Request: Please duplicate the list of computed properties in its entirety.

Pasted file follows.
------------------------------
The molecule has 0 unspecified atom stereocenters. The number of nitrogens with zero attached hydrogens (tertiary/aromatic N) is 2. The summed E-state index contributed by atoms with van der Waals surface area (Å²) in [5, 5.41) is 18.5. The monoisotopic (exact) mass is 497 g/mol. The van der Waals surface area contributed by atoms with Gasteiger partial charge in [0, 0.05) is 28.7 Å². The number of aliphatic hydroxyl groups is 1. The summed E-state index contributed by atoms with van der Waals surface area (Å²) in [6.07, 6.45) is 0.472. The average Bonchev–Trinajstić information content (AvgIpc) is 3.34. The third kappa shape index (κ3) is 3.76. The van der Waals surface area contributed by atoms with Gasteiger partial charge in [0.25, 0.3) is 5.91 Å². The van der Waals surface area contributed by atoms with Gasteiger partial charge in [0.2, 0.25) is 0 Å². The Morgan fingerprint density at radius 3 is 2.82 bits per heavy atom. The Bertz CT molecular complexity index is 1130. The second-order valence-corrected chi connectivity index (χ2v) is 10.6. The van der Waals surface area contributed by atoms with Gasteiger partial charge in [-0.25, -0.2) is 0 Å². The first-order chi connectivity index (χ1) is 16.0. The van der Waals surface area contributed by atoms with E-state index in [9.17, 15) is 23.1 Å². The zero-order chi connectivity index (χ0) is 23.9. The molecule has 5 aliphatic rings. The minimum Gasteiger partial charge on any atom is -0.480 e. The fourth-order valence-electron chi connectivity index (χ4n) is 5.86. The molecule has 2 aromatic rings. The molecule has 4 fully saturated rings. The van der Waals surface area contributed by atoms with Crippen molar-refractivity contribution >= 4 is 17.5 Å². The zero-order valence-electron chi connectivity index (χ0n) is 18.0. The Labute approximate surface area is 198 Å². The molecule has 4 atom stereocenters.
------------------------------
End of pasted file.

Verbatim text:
The molecule has 0 unspecified atom stereocenters. The number of nitrogens with zero attached hydrogens (tertiary/aromatic N) is 2. The summed E-state index contributed by atoms with van der Waals surface area (Å²) in [5, 5.41) is 18.5. The monoisotopic (exact) mass is 497 g/mol. The van der Waals surface area contributed by atoms with Gasteiger partial charge in [0, 0.05) is 28.7 Å². The number of aliphatic hydroxyl groups is 1. The summed E-state index contributed by atoms with van der Waals surface area (Å²) in [6.07, 6.45) is 0.472. The average Bonchev–Trinajstić information content (AvgIpc) is 3.34. The third kappa shape index (κ3) is 3.76. The van der Waals surface area contributed by atoms with Gasteiger partial charge in [0.25, 0.3) is 5.91 Å². The van der Waals surface area contributed by atoms with Gasteiger partial charge in [0.2, 0.25) is 0 Å². The Morgan fingerprint density at radius 3 is 2.82 bits per heavy atom. The Bertz CT molecular complexity index is 1130. The second-order valence-corrected chi connectivity index (χ2v) is 10.6. The van der Waals surface area contributed by atoms with Gasteiger partial charge in [-0.25, -0.2) is 0 Å². The first-order chi connectivity index (χ1) is 16.0. The van der Waals surface area contributed by atoms with E-state index in [9.17, 15) is 23.1 Å². The zero-order chi connectivity index (χ0) is 23.9. The molecule has 5 aliphatic rings. The minimum Gasteiger partial charge on any atom is -0.480 e. The fourth-order valence-electron chi connectivity index (χ4n) is 5.86. The molecule has 2 aromatic rings. The molecule has 4 fully saturated rings. The van der Waals surface area contributed by atoms with Crippen molar-refractivity contribution >= 4 is 17.5 Å². The zero-order valence-electron chi connectivity index (χ0n) is 18.0. The Labute approximate surface area is 198 Å². The molecule has 4 atom stereocenters.